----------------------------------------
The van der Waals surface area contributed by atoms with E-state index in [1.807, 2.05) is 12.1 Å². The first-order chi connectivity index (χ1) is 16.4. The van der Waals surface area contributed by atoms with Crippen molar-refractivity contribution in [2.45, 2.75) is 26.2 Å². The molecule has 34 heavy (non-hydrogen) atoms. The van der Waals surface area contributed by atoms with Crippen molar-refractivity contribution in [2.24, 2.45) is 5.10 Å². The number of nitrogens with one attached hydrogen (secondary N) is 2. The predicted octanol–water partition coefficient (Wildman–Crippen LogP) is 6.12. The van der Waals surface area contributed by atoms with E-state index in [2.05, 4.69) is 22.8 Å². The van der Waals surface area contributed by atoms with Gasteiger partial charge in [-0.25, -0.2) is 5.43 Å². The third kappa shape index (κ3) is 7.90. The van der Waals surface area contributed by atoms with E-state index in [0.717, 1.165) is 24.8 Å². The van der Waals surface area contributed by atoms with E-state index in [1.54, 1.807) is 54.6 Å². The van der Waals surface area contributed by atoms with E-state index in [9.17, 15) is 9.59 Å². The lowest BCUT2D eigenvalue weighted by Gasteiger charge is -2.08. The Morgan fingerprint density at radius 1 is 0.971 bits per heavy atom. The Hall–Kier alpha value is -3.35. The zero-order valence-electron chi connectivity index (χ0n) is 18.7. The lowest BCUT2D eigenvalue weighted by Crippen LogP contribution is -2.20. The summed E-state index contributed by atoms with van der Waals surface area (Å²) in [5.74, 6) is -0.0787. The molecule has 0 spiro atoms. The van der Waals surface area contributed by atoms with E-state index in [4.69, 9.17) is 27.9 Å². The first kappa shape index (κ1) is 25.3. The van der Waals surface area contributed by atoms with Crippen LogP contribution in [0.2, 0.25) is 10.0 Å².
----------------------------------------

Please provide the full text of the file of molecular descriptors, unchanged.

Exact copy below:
The van der Waals surface area contributed by atoms with E-state index in [1.807, 2.05) is 12.1 Å². The first-order chi connectivity index (χ1) is 16.4. The van der Waals surface area contributed by atoms with Crippen molar-refractivity contribution in [2.45, 2.75) is 26.2 Å². The molecule has 34 heavy (non-hydrogen) atoms. The van der Waals surface area contributed by atoms with Crippen molar-refractivity contribution in [2.24, 2.45) is 5.10 Å². The number of nitrogens with one attached hydrogen (secondary N) is 2. The predicted octanol–water partition coefficient (Wildman–Crippen LogP) is 6.12. The van der Waals surface area contributed by atoms with E-state index in [2.05, 4.69) is 22.8 Å². The van der Waals surface area contributed by atoms with Gasteiger partial charge in [-0.25, -0.2) is 5.43 Å². The third kappa shape index (κ3) is 7.90. The van der Waals surface area contributed by atoms with E-state index in [0.717, 1.165) is 24.8 Å². The van der Waals surface area contributed by atoms with E-state index in [1.54, 1.807) is 54.6 Å². The van der Waals surface area contributed by atoms with E-state index in [9.17, 15) is 9.59 Å². The lowest BCUT2D eigenvalue weighted by Gasteiger charge is -2.08. The Morgan fingerprint density at radius 1 is 0.971 bits per heavy atom. The Hall–Kier alpha value is -3.35. The zero-order valence-electron chi connectivity index (χ0n) is 18.7. The lowest BCUT2D eigenvalue weighted by Crippen LogP contribution is -2.20. The summed E-state index contributed by atoms with van der Waals surface area (Å²) in [5.74, 6) is -0.0787. The molecule has 0 spiro atoms. The van der Waals surface area contributed by atoms with E-state index in [4.69, 9.17) is 27.9 Å². The first kappa shape index (κ1) is 25.3. The van der Waals surface area contributed by atoms with Crippen LogP contribution in [0.2, 0.25) is 10.0 Å².